'We have a responsibility to hold on to dark memories'
Artist Ori Gersht’s Imperial War Museum exhibition uses rich imagery to explore themes of the Second World War
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Ori Gersht's images of cherry trees planted in contaminated soil in Hiroshima.
This promises to be a busy year for Israeli-born, London-based artist Ori Gersht. In August, there will be a major survey exhibition of his work at the Museum of Fine Arts, Boston, and in the autumn, his work will be included in a group exhibition at the National Gallery.
But to start the year off, there is the small matter of an exhibition at the Imperial War Museum - his largest solo show to date in a British museum. It might strike people as an unusual venue for contemporary art but as curator Sara Bevin explains, "We were drawn to Ori's work because he uses rich, beautiful imagery to explore how we relate to complex and often dark subject matter, particularly war and conflict." The two films and series of photographs selected have references to the Second World War, a period with which Gersht is fascinated.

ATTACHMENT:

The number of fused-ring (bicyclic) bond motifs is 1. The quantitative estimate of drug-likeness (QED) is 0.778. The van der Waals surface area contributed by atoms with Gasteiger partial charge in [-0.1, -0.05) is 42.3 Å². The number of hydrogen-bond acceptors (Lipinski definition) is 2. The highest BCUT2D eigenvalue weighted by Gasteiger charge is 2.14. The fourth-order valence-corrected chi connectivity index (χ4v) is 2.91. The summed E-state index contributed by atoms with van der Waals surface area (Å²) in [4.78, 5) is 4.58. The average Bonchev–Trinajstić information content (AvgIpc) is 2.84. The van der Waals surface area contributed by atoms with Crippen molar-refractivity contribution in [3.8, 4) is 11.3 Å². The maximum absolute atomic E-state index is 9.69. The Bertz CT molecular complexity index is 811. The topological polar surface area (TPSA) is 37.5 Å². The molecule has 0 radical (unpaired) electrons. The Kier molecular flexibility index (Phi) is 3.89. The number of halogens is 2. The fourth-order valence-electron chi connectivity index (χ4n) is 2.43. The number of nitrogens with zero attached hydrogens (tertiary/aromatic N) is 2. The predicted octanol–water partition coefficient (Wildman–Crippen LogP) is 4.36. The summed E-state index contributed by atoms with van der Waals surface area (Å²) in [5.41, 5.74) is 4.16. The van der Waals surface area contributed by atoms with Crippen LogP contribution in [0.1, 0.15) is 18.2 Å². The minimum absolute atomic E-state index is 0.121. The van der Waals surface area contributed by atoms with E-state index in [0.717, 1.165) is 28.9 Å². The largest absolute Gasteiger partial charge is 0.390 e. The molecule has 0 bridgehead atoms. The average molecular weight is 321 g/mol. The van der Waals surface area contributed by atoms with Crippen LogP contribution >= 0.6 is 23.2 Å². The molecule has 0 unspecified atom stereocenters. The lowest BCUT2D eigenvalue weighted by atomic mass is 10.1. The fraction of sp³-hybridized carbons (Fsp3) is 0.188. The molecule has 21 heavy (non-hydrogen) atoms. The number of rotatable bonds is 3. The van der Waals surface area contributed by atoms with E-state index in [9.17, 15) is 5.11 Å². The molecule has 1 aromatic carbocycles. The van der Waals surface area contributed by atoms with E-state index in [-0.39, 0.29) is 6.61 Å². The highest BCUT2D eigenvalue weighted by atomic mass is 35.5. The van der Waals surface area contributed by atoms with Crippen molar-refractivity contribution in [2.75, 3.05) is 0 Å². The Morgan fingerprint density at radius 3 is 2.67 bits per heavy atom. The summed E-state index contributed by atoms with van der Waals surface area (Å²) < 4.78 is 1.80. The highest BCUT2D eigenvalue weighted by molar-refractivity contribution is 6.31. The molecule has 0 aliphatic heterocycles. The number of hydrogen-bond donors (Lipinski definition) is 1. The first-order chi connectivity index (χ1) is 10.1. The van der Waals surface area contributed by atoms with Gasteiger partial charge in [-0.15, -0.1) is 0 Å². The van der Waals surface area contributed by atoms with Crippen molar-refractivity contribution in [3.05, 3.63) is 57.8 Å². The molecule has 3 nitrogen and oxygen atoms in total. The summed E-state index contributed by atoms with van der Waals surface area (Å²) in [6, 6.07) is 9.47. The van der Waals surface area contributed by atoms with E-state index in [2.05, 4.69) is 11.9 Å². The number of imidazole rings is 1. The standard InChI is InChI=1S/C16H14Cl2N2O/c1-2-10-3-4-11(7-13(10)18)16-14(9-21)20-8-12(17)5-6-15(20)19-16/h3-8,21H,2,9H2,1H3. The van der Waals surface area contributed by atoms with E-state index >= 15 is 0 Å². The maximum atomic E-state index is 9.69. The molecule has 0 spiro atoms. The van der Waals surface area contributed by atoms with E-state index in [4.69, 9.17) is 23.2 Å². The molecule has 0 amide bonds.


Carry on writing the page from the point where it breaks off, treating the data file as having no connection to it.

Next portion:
He explains: "I see the events that took place between 1939 and 1945 as so significant that they have shaped our lives ever since. They completely changed the world we live in today making it a lot more pluralistic. They raised the bar in relation to our moral standard as human beings. Time is passing and slowly these memories are transforming into myth. I feel that I have some responsibility to hold on to them."